4 Reasons You Should be Excited for LITTLE WOMEN (2019)

In this list, I offer some reasons to be as excited as I am for the release of this year’s adaptation of Little Women.

I don’t know about you, but the year of a good cinephile only begins properly after the annual Oscars ceremony, where we can entirely focus on the lists of the most anticipated movies of the year. It seems logical — we said goodbye to the past year celebrating its best films, then progress into the year ahead while keeping an eye on the new films coming out. 2019 seems particularly promising when we look at the premieres that await us. Just to name a few, directors Jordan Peele and Ari Aster offer their new films, Us and Midsommar respectively, after being acclaimed for their previous projects, Peele’s Get Out in 2017 and Aster’s Hereditary in 2018.

Disney will be especially busy with all of the upcoming Marvel Cinematic Universe productions, the final episode of Star Wars saga, and not only one but two live action films adapted from a classic animation: Aladdin and Dumbo, one signed by Tim Burton as the director. But of all future releases, one specifically caught my attention.

I’m talking about this year’s version of Little Women, the newest film adaptation based on Louisa May Alcott’s novel, and I have four good reasons for that.


Known for her scripts with coming-of-age characters in contemporary contexts, Greta Gerwig signs on as director of the feature, and I’m really excited to see how she will work from the perspective of a more classic time period.

Greta Gerwig directing Lady Bird – source: CBS News

Greta has already been nominated for an Oscar in Best Direction and that same film she was nominated for, Lady Bird, was up for Best Picture. I honestly don’t expect anything less from her than something similar to what Sofia Coppola did with her version of the story of Queen Marie Antoinette — behind all the costumes of time, it is perfectly possible to see the essence of youth and what it’s like to be a teenager.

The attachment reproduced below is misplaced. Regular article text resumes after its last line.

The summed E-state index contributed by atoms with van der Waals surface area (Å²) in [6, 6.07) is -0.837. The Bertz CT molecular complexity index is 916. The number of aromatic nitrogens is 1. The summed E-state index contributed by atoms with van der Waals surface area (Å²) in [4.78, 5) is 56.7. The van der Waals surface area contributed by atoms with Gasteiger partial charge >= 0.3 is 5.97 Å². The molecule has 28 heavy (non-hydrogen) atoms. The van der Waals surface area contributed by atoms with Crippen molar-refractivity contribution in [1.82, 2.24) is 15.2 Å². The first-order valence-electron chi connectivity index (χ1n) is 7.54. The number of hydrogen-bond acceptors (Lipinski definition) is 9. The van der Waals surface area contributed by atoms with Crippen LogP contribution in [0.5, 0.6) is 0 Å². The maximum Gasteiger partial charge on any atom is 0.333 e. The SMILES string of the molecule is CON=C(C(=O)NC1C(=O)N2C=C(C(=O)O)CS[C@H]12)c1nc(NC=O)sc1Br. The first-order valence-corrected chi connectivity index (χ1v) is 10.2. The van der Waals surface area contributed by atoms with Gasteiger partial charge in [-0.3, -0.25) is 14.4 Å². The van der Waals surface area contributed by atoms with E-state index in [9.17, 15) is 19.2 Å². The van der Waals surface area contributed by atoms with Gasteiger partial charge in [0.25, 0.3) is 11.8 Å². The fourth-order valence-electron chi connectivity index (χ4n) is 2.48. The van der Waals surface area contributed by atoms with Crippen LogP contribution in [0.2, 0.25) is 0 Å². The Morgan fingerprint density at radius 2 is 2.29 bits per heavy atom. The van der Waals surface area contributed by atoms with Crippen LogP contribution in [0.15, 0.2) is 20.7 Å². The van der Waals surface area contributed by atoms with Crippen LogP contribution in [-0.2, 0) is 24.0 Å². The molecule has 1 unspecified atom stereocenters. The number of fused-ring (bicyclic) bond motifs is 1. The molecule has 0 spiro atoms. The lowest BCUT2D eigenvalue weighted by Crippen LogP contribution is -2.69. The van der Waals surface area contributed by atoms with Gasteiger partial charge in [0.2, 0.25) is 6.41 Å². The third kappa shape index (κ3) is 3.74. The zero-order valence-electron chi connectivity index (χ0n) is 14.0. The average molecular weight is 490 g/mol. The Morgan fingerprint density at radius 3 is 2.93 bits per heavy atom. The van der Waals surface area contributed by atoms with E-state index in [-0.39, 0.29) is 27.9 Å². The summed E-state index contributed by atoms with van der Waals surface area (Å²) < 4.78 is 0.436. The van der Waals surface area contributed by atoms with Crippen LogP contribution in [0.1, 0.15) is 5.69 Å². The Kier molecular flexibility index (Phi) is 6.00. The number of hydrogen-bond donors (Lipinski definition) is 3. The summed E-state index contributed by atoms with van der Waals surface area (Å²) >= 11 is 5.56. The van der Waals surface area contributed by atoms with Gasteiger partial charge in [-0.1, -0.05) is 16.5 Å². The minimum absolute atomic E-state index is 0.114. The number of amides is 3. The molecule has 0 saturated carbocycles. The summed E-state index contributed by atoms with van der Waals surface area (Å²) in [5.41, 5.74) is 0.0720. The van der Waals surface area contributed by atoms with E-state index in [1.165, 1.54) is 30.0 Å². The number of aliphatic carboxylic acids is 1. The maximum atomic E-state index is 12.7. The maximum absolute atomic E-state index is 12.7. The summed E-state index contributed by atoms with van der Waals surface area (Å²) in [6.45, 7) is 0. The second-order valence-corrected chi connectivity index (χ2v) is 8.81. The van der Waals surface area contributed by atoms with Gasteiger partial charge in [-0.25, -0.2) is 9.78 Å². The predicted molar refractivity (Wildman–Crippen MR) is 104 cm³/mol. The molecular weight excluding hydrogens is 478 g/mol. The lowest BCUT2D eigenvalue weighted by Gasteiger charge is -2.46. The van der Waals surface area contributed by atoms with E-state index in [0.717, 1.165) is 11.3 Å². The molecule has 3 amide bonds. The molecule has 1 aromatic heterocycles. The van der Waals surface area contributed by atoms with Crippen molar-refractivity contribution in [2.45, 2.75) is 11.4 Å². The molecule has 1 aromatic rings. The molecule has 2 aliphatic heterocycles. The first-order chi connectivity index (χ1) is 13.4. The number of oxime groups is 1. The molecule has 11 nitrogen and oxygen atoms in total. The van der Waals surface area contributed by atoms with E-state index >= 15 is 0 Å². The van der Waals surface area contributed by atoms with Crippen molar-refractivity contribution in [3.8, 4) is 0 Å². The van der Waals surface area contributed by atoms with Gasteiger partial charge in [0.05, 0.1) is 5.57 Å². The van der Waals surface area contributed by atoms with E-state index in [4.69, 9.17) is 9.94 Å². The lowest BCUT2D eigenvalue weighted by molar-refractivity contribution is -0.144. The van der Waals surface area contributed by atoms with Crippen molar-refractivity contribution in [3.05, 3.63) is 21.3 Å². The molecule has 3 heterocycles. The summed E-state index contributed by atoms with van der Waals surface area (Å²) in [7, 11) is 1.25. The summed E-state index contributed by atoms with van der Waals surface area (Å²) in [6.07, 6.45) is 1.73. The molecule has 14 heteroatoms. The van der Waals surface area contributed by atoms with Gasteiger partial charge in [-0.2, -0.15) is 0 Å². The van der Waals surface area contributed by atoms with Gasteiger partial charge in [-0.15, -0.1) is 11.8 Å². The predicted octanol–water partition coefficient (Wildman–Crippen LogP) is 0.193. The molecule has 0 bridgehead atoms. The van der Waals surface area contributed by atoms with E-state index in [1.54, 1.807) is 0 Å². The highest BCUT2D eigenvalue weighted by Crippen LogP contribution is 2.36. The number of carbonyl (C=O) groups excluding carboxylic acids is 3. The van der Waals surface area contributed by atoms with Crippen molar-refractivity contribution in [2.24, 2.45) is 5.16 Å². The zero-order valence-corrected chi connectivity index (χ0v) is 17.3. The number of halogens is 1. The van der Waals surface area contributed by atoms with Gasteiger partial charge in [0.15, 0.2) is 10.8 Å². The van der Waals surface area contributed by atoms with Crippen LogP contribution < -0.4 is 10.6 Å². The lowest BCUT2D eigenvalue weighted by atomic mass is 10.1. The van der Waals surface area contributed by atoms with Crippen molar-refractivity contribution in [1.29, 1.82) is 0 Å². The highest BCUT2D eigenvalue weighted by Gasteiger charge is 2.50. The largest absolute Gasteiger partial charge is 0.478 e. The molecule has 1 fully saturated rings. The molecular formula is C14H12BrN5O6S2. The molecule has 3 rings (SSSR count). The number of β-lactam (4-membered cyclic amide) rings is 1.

The cast of the 1994 version had big names like Winona Ryder, Kirsten Dunst and Christian Bale in the leading roles, long before they became world-famous stars. The supporting cast contained Gabriel Byrne, John Neville and Mary Wickes, all of whom can be considered Hollywood veterans due to the extensive list of films made throughout their careers.

From left: Emma Watson, Greta Gerwig, Saoirse Ronan, Florence Pugh, Eliza Scanlen and Timothée Chalamet on the set of Little Women – source: Instagram

The lead cast of Gerwig’s adaptation of Little Women will include Emma Watson, Saoirse Ronan and Timothée Chalamet, all of whom are already well-liked by the public and some of them even past Oscar nominees. Saoirse was twice nominated for Best Actress, the first time for her role in Brooklyn in 2015, a second time for Lady Bird in 2017, and once for Best Supporting Actress for Atonement in 2007. Timothée was nominated for Best Actor in a Leading Role for Call Me By Your Name in 2017.

The supporting cast of this new version couldn’t be more grand, including Meryl Streep, Laura Dern and Louis Garrel, all with careers which speak for themselves. With such a great cast including all these stars, it will be difficult for this movie to receive low ratings.


Despite being the eighth film adaptation of Little Women, I believe it never hurts to reinforce the facts on women’s struggles discussed in the novel published during the late 1960s, nor to remind us how far we have progressed as a society and how much progress we still have to make.

Topics such as women’s rights to vote, social obligations determined by gender, and dress code impositions may seem absurd to us nowadays. It’s by watching Marmee assert to a man that women are capable of so much more than wearing a bodice, and Jo struggling to become a writer in an extremely disheartening environment for women, that we take the courage to fight our own battles.

After all, if today we openly deal with issues related to equal pay for men and women, increased participation (and recognition!) of women in areas still largely dominated by men (such as cinema!), and greater engagement in protests such as the #MeToo Movement, its thanks to all the incredible women of the past who did not give up.


The premise of the 1994 version of Little Women was “The story that has lived in our hearts for generations, now comes to the screen for the Holidays”. Following this, the feeling I had as soon as I finished watching this particular version can be compared to what you feel when someone you care about prepares your favorite food for breakfast on Christmas morning. It’s something so special and it’s made with so much love that it not only makes you happy and can improve the rest of your day, but it also warms your heart.

A shot from Little Women (1994) – source: IMDb

This year’s version has its release date set for December 25th. That’s why, even if the movie ends up being a disappointment and all the reasons mentioned above have been in vain, I hope that at least we can count on a valid option for Christmas movie — just a bit more better than the Christmas productions made by Netflix last year, please!

Published by Leticia Souza

Similar to Kat Stratford, and besides Cinema, likes: japanese food, Wes Anderson's films aesthetic and pretty much any music of indie rock persuasion.

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